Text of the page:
Deborah Jackson

Tuesday, October 04, 2011

Standing OUT in the Crowd

You’re a small voice in a stadium full of people, screaming to be heard. Screaming doesn’t work, because everybody is screaming.

Buy my book, look at my product, pay attention to me!

If you get in my face, to deliver your message, I will turn away. It’s annoying. And the screaming is like the constant drone of machinery, chipping away at my cochlea, numbing me to any message you might deliver.

If you have something meaningful to say, through your book, or you have a quality product to sell, I first have to trust you. If you can build a relationship with me, give me something of value first, or talk quietly, but with substance, I will look your way. And if you show me you’re a real human being, I’ll like you even more.

I recently joined a writing community of teens and teen writers, because I’ve written a teen book and I would like opinions from readers and writers of the same genre. It’s a critiquing community of which there are thousands of members. How do you get a reciprocal trade of opinions when there is so much choice? I noticed that one of the “Top Critics” has flitted around from manuscript to manuscript, giving each a cursory glance—one chapter—writing a critique and getting points for evaluation. She’s spread herself thinly through the community and thus gained the top billing. However, I don’t think she’s well liked, because her critiques lack genuine involvement or care in developing these young writers.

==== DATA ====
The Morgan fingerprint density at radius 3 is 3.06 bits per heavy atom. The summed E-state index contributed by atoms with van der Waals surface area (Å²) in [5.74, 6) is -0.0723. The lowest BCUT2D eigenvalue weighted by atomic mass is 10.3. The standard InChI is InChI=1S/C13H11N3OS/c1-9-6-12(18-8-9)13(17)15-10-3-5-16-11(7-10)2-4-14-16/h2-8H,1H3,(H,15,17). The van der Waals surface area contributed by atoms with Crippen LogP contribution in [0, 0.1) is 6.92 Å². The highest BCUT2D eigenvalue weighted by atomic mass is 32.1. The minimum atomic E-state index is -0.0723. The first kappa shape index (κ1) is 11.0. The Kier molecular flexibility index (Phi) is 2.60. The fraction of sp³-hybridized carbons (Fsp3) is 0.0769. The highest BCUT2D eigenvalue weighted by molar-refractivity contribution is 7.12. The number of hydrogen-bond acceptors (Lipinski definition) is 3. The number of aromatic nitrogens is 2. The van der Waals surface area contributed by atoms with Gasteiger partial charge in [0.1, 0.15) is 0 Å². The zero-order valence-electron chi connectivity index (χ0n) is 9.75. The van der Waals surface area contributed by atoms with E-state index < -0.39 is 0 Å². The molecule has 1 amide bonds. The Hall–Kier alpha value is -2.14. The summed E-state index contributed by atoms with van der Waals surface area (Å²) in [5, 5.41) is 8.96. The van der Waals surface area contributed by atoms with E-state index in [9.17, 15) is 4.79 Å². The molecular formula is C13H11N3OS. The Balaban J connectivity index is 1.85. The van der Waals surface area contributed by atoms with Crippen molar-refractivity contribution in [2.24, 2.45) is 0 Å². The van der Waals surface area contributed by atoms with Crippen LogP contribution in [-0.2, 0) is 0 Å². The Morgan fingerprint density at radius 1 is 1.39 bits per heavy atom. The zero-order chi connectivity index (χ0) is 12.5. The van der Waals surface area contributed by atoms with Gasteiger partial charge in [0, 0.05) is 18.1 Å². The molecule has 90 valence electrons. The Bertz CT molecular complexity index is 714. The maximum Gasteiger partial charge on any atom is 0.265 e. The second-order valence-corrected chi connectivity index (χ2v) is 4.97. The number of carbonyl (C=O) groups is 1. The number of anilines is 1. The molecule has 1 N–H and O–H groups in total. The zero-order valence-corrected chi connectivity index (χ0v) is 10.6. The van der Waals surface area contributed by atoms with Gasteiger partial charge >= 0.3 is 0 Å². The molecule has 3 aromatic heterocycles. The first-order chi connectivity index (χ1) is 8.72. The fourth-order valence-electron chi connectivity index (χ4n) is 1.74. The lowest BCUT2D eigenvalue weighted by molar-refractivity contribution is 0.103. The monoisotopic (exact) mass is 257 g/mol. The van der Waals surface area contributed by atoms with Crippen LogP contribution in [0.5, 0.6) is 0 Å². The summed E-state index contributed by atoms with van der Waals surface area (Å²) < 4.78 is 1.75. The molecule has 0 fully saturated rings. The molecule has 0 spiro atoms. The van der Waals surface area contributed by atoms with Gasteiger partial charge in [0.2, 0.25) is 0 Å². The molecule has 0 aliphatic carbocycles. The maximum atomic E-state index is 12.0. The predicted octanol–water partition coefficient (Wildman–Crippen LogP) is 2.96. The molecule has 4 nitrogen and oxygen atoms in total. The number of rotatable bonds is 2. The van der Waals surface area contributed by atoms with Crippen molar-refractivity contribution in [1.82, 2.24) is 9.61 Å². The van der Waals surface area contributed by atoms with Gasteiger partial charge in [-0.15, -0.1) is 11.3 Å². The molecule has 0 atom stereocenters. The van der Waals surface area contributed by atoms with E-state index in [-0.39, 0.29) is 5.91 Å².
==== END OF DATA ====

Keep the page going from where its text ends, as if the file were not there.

Comments like: “She doesn’t really look at the pitches.” Or her own comments: “Thank goodness, an adult to talk to . . .” I won’t continue. Suffice it to say, she writes for teens, but I wonder if she cares for teens.

I know I can’t spread myself so thinly. Nor do I want to. I joined the community, I picked manuscripts that were along the lines with what I write or offered my advice when requested. I became deeply involved with three manuscripts because that’s all I’m capable of managing at one time, and I’d rather go deep than wide. I like to make connections with readers, with children, with teens—that’s why I write for them. But I know a surface connection in a critiquing capacity is useless to me and to the teen writer.

The same goes for Twitter. You can’t bond with 14,000,000 people. You can only talk at them. But if I connect with a few people deeply, and I like what they have to say, then I’ll probably like what they have to sell—at least I’ll have a look at it. And I’m sure they’ll do the same for me.

An iron link between two people is stronger than a thousand tiny threads.

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